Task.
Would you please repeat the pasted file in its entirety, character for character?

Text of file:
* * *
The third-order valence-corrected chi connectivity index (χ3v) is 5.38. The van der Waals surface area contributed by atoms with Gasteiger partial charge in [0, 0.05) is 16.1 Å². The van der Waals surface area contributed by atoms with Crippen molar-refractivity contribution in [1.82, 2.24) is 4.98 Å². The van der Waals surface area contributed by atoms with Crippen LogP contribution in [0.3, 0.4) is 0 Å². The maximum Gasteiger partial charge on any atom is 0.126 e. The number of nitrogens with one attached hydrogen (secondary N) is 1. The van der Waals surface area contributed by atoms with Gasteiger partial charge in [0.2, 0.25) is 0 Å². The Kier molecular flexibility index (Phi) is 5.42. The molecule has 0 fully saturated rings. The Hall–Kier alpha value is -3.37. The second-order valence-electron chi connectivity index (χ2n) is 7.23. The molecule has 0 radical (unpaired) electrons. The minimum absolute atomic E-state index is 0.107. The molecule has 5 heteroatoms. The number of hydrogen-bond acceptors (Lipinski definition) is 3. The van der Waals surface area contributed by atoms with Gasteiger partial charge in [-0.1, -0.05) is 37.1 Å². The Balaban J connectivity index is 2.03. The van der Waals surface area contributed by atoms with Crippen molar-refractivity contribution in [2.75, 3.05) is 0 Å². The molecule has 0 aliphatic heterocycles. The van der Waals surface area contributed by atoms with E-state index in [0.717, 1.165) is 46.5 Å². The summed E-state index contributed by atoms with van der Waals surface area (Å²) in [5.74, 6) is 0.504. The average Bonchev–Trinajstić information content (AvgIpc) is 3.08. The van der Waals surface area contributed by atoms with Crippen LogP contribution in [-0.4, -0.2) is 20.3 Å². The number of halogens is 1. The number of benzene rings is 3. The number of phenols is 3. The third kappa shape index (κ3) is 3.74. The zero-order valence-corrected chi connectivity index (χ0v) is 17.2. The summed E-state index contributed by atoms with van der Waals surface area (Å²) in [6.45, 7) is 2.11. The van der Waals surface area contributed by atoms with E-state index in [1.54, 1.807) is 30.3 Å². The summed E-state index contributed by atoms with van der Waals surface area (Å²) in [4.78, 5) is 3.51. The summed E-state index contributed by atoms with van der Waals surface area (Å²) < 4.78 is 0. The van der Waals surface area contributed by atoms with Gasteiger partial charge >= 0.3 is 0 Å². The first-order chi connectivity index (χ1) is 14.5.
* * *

The third-order valence-corrected chi connectivity index (χ3v) is 5.38. The van der Waals surface area contributed by atoms with Gasteiger partial charge in [0, 0.05) is 16.1 Å². The van der Waals surface area contributed by atoms with Crippen molar-refractivity contribution in [1.82, 2.24) is 4.98 Å². The van der Waals surface area contributed by atoms with Crippen LogP contribution in [0.3, 0.4) is 0 Å². The maximum Gasteiger partial charge on any atom is 0.126 e. The number of nitrogens with one attached hydrogen (secondary N) is 1. The van der Waals surface area contributed by atoms with Gasteiger partial charge in [0.2, 0.25) is 0 Å². The Kier molecular flexibility index (Phi) is 5.42. The molecule has 0 fully saturated rings. The Hall–Kier alpha value is -3.37. The second-order valence-electron chi connectivity index (χ2n) is 7.23. The molecule has 0 radical (unpaired) electrons. The minimum absolute atomic E-state index is 0.107. The molecule has 5 heteroatoms. The number of hydrogen-bond acceptors (Lipinski definition) is 3. The van der Waals surface area contributed by atoms with Gasteiger partial charge in [-0.1, -0.05) is 37.1 Å². The Balaban J connectivity index is 2.03. The van der Waals surface area contributed by atoms with Crippen molar-refractivity contribution in [2.75, 3.05) is 0 Å². The molecule has 0 aliphatic heterocycles. The van der Waals surface area contributed by atoms with E-state index in [0.717, 1.165) is 46.5 Å². The summed E-state index contributed by atoms with van der Waals surface area (Å²) in [5.74, 6) is 0.504. The average Bonchev–Trinajstić information content (AvgIpc) is 3.08. The van der Waals surface area contributed by atoms with Crippen LogP contribution in [-0.4, -0.2) is 20.3 Å². The number of halogens is 1. The number of benzene rings is 3. The number of phenols is 3. The third kappa shape index (κ3) is 3.74. The zero-order valence-corrected chi connectivity index (χ0v) is 17.2. The summed E-state index contributed by atoms with van der Waals surface area (Å²) in [6.45, 7) is 2.11. The van der Waals surface area contributed by atoms with E-state index in [1.54, 1.807) is 30.3 Å². The summed E-state index contributed by atoms with van der Waals surface area (Å²) in [4.78, 5) is 3.51. The summed E-state index contributed by atoms with van der Waals surface area (Å²) < 4.78 is 0. The van der Waals surface area contributed by atoms with Gasteiger partial charge >= 0.3 is 0 Å². The first-order chi connectivity index (χ1) is 14.5.